Given half a chance, you will fund many palaeontologists chasing living beasties that form one or the other side of this evolutionary ‘bracket’ that provides the missing pieces of information to help us reconstruct dinosaurs. This week, I have been lucky enough to observe a rather large terrestrial (land-based) reptile…the Iguana….in my own attempts at understanding more about the physiology and behavior of living reptiles. As an aside, it was the teeth of the living Iguana that helped Gideon Mantell come-up with a name for his Lower Cretaceous Iguanodon (literally, ‘Iguana tooth’), based solely upon their similarity in tooth morphology (shape). This was the 2nd dinosaur to be named in 1825 a year after Buckland had described Megalosaurus. So, you can imagine my excitement for getting to see Iguana in the field!

The Cyaman Brac Iguana (Cyclura nubila caymanensis) you see in these images are all from Cayman Brac Island (not surprising)…as I have yet to see the famous and despicably endangered Blue Iguana (Cyclura lewisi) of Grand Cayman. I hope to see my first Blue Iguana this weekend…damn exciting!

A fun thing to note with the Iguana is the typical reptilian sprawl of their limbs. This has been used by some to suggest that dinosaurs (with their more upright 'mammalian-type' limbs) were very different when it came to metabolism....oops...I must run to give a lecture. I must finish this thought later!

Wednesday, 17 October 2012

Caves, humidity, bugs and beasties

My arms and legs look like successful taget practice for the bug and mosquito bite-fest that was seemingly taking place in Cayman Brac. My blood is clearly the preferred diet of beasties as my colleagues appear much so, I am now considered the best insect repellent to have along in the field. Trying to avoid bugs, we started to explore some of the subterranean lairs of the 'Brac'...with our splendid local guide, TJ. As we climbed the relatively sheer wall of the Brac, it was clear there were dark recesses lurking in some of the karst limestone. This was where we were now headed.

As we climbed higher up the sheer wall of the Brac, we could finally see the ocean again as we topped-out over the canopy that cloaked the base of the cliff. TJ then disappeared ...into a hole in the wall (Alice in Wonderland style!), just large enough to scramble inside on your belly. Looking back over our shoulders  all you could see was the bright light of day, however the direction of travel was rather dimmer...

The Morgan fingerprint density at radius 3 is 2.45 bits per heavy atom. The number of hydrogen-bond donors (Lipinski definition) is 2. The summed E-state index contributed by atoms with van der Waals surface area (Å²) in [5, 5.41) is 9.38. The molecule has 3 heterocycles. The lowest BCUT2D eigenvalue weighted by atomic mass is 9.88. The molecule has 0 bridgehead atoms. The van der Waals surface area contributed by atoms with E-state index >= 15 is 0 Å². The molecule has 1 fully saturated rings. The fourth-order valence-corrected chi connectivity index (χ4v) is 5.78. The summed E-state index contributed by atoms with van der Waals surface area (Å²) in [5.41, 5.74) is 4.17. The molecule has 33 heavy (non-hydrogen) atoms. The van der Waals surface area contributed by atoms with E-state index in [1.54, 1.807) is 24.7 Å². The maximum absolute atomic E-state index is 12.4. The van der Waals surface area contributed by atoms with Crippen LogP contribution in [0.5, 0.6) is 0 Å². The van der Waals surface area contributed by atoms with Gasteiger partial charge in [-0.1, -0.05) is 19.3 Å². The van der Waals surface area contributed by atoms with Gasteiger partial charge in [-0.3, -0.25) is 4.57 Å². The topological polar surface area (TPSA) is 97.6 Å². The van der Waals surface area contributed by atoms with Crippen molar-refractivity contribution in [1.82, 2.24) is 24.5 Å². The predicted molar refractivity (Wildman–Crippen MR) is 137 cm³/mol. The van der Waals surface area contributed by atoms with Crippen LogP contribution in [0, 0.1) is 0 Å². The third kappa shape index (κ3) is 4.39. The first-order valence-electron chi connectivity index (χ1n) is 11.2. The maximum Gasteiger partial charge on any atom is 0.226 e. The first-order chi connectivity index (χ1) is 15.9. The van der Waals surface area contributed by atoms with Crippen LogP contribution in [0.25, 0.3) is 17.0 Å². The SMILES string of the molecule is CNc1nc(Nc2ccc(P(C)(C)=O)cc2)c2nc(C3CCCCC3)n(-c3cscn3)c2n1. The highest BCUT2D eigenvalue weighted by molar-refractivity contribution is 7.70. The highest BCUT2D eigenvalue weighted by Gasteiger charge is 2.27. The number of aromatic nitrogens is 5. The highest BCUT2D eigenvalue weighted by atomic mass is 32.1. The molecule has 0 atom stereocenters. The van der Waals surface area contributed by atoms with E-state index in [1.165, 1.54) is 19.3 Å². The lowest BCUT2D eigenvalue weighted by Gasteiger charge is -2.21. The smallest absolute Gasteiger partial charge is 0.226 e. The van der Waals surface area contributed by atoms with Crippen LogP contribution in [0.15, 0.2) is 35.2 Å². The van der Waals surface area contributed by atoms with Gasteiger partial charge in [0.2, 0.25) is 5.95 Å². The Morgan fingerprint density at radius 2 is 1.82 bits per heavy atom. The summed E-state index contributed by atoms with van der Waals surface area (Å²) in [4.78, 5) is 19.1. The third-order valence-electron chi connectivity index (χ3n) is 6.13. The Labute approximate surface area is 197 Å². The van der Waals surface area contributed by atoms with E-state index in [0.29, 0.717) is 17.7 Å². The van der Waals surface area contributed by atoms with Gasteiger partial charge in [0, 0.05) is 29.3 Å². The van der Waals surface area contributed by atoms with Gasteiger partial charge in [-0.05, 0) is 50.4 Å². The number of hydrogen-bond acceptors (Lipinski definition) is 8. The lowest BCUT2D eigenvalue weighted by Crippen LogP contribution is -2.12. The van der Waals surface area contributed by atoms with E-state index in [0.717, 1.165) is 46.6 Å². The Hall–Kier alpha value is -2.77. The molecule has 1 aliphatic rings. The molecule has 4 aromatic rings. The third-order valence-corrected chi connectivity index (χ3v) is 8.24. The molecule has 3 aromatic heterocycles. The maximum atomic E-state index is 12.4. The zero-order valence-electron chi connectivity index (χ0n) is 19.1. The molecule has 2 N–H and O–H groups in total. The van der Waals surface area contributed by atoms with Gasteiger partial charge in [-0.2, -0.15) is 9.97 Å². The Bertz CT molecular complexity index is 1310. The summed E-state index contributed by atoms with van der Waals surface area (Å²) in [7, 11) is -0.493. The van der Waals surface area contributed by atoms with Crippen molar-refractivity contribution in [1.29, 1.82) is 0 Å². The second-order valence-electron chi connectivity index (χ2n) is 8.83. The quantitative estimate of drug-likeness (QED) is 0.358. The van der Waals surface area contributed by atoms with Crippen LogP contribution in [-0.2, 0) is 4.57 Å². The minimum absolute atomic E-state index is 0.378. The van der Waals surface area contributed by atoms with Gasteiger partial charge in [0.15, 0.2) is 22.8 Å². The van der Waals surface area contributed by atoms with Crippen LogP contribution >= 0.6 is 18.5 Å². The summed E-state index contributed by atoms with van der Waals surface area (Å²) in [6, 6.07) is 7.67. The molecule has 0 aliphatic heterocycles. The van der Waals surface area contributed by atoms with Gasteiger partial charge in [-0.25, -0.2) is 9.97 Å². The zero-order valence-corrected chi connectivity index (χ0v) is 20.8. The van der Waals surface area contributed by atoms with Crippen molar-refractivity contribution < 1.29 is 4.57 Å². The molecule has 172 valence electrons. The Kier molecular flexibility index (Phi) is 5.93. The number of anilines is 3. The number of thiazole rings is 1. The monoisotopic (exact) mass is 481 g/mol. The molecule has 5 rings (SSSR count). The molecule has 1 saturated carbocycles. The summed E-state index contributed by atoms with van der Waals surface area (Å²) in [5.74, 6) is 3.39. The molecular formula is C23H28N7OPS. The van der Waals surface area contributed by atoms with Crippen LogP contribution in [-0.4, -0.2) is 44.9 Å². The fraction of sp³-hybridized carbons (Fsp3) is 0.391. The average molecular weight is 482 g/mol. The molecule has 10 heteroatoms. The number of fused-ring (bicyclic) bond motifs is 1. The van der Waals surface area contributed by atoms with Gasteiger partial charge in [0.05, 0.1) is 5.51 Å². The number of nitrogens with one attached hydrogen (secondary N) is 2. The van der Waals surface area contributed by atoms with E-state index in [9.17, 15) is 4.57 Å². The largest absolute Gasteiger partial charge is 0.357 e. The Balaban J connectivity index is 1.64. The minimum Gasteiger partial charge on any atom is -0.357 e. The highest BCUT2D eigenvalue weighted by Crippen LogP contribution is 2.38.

This was no tourist attraction, but a cave that had only been visited a few times by TJ and very few others. In terms of caving, you rarely get a chance to tread where only a few have trodden...humans that is! All we had to light our way were a few flashlights that our friendly guide had brought along. Every now and then TJ would call back offer say helpful advice, like..'This is a tight might have to breathe in a bit' or 'This is a great entrane, I got stuck here for half an hour last time...till I could free myself!'...I looked at TJ's stature and realised I was approximately twice his body mass and circumference...this was going to be a fun and rather tight subterranean trip!

As we pushed deeper into the limestone caverns, I could see we were travelling back in time though a coral reef system that was once teeming with life. The fossil evidence of corals and shells was all around us. We were literally walking on shells...albeit fossil ones. I have to admit, that crawling on my belly in the pitch-black, in what seemed 100% humidity and 35 Celsius not usually my idea of fun...but then a cavern or two would open-up and make the trip so worth while....

The caverns and tunnels have been etched away through the action of ground waters over the past few thousands of years, fuelled by slightly acidic rain and the organic rich soils that cap the whole of the Brac...courtesy of all that vegetation. This was one of many sites that TJ kindly extruded our bodies to see though the sharp, karst limestone...but I also promised you some animals of the Brac...this will be my next it is some of these animals that might hold clues into dinosaur physiology.

Monday, 15 October 2012

Fossilised giant that replays ancient sea-levels

This weekend I visited Cayman Brac, a small island a mere 90 miles northeast of Grand Cayman. One of the largest fossil structures that can exist on a continent is preserved here on these azure shores. This is no giant sauropod or bleached bones of an enormous whale, but the echo of an ancient shoreline. Yes, a beach can become a fossil, if you know where to look!

The island, like the rest of the Cayman Islands, is there due to the same submarine ridge that forms the carbonate backbone of these coral-aproned islands. The first thing that you notice about the 'Brac' (a gaelic word for bluff) is the relatively high and sheer limestone cliffs that hoists the main portion of the island ~100 feet above sea level.